Late Holocene hurricane activity and climate variability in the northeastern Gulf of Mexico
Lane, D. Philip
MetadataShow full item record
LocationNortheastern Gulf of Mexico
Hurricane activity in the Northeastern Gulf of Mexico and its relationship to regional and large-scale climate variability during the Late Holocene is explored. A 4500-year record of hurricane-induced storm surges is developed from sediment cores collected from a coastal sinkhole near Apalachee Bay, Florida. Reconstructed hurricane frequency is shown to exhibit statistically significant variability with the greatest activity occurring between 2700 and 2400 years ago and the least activity between 1900 to 1600 years ago and after 600 years ago. Proxy records of stormrelevant climate variables contain similar timescales of variability and suggest both regional and large-scale mechanisms have influenced hurricane activity on centennial to millennial timescales. In particular, low-frequency migrations of the Loop Current may exercise control over regional hurricane activity by changing the thermal structure of the upper ocean and influencing the role of storm-induced upwelling on hurricane intensification. A new method for estimating the frequency of hurricanegenerated storm surges is presented and applied to Apalachee Bay, Florida. Multisite paleohurricane reconstructions from this region are developed, and the effects of geographic boundary conditions and temporal resolution on estimates of paleohurricane frequency are explored.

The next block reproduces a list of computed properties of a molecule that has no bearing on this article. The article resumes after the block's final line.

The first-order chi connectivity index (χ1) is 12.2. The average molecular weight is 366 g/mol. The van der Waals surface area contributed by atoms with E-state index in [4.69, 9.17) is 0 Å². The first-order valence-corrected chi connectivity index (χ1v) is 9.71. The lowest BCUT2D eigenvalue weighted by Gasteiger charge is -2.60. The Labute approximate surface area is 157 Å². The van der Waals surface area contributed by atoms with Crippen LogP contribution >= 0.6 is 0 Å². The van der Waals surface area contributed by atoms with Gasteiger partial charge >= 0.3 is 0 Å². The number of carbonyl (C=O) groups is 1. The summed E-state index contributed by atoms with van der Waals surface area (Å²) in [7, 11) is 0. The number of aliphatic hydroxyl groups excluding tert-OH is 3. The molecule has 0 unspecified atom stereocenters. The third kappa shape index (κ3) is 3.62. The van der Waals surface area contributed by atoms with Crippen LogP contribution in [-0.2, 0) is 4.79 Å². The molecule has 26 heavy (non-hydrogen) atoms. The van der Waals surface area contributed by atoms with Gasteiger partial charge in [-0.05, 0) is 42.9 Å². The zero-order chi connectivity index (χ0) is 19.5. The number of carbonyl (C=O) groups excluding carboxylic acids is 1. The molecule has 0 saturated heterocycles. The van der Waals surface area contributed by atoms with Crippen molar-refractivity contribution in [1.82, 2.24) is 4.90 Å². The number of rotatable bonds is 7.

Submitted in partial fulfillment of the requirements for the degree of Doctor of Philosophy at the Massachusetts Institute of Technology and the Woods Hole Oceanographic Institution September 2011
Suggested CitationThesis: Lane, D. Philip, "Late Holocene hurricane activity and climate variability in the northeastern Gulf of Mexico", 2011-09, DOI:10.1575/1912/4805, https://hdl.handle.net/1912/4805
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